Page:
Debt Relief Agency Legislation from the FTC
As of October 27, 2010, for-profit companies that sell debt relief services over the telephone may no longer charge an upfront fee before they settle or reduce a customer’s unsecured debt.
Three other Telemarketing Sales Rule provisions that took effect on October 27, 2010:
- require debt relief companies to make specific disclosures to consumers;
- prohibit them from making misrepresentations;
- extend the Telemarketing Sales Rule to cover calls consumers make to these firms in response to advertising.
The Final Rule covers telemarketers of for-profit debt relief services, including credit counseling, debt settlement, and debt negotiation services. The Final Rule does not cover nonprofit firms but does cover companies that falsely claim nonprofit status.
Advance Fee Ban
The Final Rule contains specific requirements for debt relief providers related to charging an advance fee before providing any services. It specifies that fees for services may not be collected until:
- the service successfully renegotiates, settles, reduces, or otherwise changes the terms of at least one of the consumer’s debts;
- there is a written settlement agreement, debt management plan, or other agreement between the consumer and the creditor, and the consumer has agreed to it; and
- the consumer has made at least one payment to the creditor as a result of the agreement negotiated by the provider.
To ensure that providers do not front-load their fees if a consumer has enrolled multiple debts in one debt relief program, the Final Rule specifies how providers can collect their fee for each settled account. First, the provider’s fee for a single debt must be in proportion to the total fee that would be charged if all of the debts had been settled. Alternatively, if the provider bases its fee on the percentage of what the consumer saves as result of using its services, the percentage charged must be the same for each of the consumer’s debts.
Dedicated Account for Fees and Savings
Another new provision of the Final Rule will allow debt relief companies to require that consumers set aside their fees and savings for payment to creditors in a “dedicated account.” However, providers may only require a dedicated account as long as five conditions are met:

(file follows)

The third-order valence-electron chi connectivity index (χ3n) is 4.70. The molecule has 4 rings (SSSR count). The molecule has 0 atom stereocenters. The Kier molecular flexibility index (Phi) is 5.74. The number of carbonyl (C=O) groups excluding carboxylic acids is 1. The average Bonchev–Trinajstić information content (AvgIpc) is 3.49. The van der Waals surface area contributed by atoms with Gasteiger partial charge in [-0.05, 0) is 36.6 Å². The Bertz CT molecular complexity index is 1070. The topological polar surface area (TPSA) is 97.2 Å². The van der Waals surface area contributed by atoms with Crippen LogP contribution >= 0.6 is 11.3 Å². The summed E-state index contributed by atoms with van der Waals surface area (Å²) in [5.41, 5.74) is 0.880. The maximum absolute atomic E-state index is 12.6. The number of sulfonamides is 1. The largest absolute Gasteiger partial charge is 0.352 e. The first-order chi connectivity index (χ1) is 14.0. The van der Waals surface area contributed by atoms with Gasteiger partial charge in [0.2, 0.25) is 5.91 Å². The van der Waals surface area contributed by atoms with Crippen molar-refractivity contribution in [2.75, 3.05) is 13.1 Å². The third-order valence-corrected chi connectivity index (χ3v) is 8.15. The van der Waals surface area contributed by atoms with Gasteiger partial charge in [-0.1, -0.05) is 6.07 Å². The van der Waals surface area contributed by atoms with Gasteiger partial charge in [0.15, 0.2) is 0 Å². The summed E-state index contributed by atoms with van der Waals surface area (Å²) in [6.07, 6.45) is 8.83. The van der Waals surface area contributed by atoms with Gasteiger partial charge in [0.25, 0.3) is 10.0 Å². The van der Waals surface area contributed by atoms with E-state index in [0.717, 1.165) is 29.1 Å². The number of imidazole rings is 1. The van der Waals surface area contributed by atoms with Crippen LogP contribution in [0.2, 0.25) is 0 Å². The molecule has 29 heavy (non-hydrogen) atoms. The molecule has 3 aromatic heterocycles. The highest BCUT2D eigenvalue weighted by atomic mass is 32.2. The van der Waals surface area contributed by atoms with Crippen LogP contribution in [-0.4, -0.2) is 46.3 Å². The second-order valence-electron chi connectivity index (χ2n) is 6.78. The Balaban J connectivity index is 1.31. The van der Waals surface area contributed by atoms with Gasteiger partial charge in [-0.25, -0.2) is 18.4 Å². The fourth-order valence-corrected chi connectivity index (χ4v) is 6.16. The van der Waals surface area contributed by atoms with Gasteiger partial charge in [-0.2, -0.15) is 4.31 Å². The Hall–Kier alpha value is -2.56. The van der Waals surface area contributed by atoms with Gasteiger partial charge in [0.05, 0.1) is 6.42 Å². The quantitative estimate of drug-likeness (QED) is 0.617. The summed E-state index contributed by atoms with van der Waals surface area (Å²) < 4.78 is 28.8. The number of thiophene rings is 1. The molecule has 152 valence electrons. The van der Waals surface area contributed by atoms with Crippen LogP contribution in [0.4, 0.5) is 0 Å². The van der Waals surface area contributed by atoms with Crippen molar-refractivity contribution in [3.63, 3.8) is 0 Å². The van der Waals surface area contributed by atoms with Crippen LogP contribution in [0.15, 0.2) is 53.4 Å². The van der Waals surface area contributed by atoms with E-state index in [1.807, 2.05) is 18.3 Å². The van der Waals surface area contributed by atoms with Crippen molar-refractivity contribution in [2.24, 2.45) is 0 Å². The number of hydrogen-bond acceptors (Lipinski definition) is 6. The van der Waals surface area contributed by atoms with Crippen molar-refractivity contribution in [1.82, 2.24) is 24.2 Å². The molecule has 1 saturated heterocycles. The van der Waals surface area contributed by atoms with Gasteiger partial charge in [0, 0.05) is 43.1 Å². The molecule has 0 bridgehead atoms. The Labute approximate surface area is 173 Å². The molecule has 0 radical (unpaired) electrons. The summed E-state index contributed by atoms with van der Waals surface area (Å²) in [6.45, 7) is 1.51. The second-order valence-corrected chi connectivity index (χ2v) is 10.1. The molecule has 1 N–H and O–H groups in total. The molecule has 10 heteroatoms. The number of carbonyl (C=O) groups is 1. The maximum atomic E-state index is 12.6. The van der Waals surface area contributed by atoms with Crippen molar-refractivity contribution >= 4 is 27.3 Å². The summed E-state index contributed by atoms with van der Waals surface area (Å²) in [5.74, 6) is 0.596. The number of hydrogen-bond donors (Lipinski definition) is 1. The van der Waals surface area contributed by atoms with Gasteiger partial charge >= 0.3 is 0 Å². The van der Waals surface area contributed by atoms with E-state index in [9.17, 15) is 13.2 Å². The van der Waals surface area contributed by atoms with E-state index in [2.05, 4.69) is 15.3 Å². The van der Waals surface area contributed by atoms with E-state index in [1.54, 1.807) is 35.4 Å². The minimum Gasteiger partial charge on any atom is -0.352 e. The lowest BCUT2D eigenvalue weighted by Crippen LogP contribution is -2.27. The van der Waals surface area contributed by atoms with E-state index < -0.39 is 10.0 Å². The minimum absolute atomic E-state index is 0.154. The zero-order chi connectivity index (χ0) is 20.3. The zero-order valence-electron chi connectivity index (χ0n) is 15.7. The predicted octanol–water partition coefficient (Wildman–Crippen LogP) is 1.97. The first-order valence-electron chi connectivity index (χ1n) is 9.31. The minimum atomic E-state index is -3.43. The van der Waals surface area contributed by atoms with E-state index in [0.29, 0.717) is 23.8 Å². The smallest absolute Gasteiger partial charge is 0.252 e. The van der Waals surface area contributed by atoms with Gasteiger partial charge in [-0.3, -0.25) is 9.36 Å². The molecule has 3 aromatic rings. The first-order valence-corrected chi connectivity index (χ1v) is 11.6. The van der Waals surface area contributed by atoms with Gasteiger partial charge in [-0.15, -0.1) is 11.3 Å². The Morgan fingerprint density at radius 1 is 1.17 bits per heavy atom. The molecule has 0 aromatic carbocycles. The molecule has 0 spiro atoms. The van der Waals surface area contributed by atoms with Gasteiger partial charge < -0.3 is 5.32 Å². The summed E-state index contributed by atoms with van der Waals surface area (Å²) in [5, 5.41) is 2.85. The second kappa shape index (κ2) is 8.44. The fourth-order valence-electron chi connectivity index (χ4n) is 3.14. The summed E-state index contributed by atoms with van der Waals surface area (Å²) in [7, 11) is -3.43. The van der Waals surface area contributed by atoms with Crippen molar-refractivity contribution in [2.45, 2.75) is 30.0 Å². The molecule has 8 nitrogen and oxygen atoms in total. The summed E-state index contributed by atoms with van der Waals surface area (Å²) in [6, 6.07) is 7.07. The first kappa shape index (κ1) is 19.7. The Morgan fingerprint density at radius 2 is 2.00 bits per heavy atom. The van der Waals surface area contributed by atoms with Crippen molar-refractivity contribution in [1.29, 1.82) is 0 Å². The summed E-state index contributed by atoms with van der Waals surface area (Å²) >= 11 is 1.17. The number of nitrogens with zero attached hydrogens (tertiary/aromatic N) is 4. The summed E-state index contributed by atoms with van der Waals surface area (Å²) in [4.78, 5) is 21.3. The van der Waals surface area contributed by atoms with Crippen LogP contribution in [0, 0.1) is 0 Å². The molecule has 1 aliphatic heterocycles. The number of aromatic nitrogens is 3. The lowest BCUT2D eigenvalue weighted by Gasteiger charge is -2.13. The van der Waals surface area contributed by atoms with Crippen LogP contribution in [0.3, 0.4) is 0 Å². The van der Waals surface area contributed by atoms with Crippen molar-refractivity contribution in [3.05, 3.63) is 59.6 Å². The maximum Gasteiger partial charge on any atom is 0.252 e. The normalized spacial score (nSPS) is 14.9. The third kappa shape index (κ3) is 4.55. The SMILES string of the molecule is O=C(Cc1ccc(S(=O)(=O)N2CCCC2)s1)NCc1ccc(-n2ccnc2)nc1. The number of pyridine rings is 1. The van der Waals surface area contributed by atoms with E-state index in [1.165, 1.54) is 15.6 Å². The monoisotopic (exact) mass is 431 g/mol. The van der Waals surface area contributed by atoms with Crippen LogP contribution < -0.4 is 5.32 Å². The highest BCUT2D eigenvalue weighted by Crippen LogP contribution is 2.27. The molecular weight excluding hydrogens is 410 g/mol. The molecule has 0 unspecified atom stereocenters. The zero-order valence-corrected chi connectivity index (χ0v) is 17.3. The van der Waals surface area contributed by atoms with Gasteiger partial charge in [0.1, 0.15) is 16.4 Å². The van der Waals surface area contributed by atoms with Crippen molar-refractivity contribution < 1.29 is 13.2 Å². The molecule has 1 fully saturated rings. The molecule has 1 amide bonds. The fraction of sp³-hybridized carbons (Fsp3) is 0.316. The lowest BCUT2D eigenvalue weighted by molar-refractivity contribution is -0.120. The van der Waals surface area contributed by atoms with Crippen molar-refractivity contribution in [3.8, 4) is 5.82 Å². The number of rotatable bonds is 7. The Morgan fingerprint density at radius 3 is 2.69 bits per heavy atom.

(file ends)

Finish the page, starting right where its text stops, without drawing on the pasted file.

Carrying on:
- the dedicated account is maintained at an insured financial institution;
- the consumer owns the funds (including any interest accrued);
- the consumer can withdraw the funds at any time without penalty;
- the provider does not own or control or have any affiliation with the company administering the account; and
- the provider does not exchange any referral fees with the company administering the account.
Disclosures and Prohibited Misrepresentations
Under the Final Rule, providers will have to make several disclosures when telemarketing their services to consumers. Before the consumer signs up for any service, providers must disclose fundamental aspects of their services, including how long it will take for consumers to see results, how much it will cost, the negative consequences that could result from using services, and key information about dedicated accounts if they choose to require them.
The Final Rule also prohibits misrepresentations about any debt relief service, including success rates and whether the provider is a nonprofit entity. The FTC’s Statement of Basis and Purpose, which accompanies the Final Rule, provides extensive guidance about the evidence providers must have to make advertising claims commonly used in selling services.